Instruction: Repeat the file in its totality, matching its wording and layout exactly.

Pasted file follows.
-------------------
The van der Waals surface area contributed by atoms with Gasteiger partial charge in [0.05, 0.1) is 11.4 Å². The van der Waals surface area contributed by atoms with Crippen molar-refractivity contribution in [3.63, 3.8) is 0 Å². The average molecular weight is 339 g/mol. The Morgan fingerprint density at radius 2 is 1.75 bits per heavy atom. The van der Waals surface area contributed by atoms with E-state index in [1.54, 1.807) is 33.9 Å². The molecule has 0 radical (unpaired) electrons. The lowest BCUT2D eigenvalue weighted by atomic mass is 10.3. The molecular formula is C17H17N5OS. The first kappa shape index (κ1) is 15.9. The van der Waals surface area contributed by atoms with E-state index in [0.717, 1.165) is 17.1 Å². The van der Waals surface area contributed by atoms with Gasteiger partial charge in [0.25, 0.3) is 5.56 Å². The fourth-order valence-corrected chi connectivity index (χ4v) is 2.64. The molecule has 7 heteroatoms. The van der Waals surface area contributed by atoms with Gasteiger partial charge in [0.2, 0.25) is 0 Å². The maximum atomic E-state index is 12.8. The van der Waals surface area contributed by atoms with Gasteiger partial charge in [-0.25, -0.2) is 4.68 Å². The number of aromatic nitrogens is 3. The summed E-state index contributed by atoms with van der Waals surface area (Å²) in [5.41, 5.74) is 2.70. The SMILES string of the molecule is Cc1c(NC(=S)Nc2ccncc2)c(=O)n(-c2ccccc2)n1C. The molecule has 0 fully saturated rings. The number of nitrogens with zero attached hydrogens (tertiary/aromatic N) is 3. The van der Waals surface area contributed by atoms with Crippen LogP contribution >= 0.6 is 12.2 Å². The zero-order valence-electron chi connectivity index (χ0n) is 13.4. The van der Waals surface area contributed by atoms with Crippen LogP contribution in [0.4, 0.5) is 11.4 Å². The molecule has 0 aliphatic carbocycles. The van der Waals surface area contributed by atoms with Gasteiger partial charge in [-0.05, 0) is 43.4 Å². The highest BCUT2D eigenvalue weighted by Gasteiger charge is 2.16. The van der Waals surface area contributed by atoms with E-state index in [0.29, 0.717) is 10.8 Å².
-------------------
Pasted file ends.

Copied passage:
The van der Waals surface area contributed by atoms with Gasteiger partial charge in [0.05, 0.1) is 11.4 Å². The van der Waals surface area contributed by atoms with Crippen molar-refractivity contribution in [3.63, 3.8) is 0 Å². The average molecular weight is 339 g/mol. The Morgan fingerprint density at radius 2 is 1.75 bits per heavy atom. The van der Waals surface area contributed by atoms with E-state index in [1.54, 1.807) is 33.9 Å². The molecule has 0 radical (unpaired) electrons. The lowest BCUT2D eigenvalue weighted by atomic mass is 10.3. The molecular formula is C17H17N5OS. The first kappa shape index (κ1) is 15.9. The van der Waals surface area contributed by atoms with E-state index in [0.717, 1.165) is 17.1 Å². The van der Waals surface area contributed by atoms with Gasteiger partial charge in [0.25, 0.3) is 5.56 Å². The fourth-order valence-corrected chi connectivity index (χ4v) is 2.64. The molecule has 7 heteroatoms. The van der Waals surface area contributed by atoms with Gasteiger partial charge in [0.2, 0.25) is 0 Å². The maximum atomic E-state index is 12.8. The van der Waals surface area contributed by atoms with Gasteiger partial charge in [-0.25, -0.2) is 4.68 Å². The number of aromatic nitrogens is 3. The summed E-state index contributed by atoms with van der Waals surface area (Å²) in [5.41, 5.74) is 2.70. The SMILES string of the molecule is Cc1c(NC(=S)Nc2ccncc2)c(=O)n(-c2ccccc2)n1C. The molecule has 0 fully saturated rings. The number of nitrogens with zero attached hydrogens (tertiary/aromatic N) is 3. The van der Waals surface area contributed by atoms with Crippen LogP contribution >= 0.6 is 12.2 Å². The zero-order valence-electron chi connectivity index (χ0n) is 13.4. The van der Waals surface area contributed by atoms with Crippen LogP contribution in [0.4, 0.5) is 11.4 Å². The molecule has 0 aliphatic carbocycles. The van der Waals surface area contributed by atoms with Gasteiger partial charge in [-0.05, 0) is 43.4 Å². The highest BCUT2D eigenvalue weighted by Gasteiger charge is 2.16. The van der Waals surface area contributed by atoms with E-state index in [0.29, 0.717) is 10.8 Å².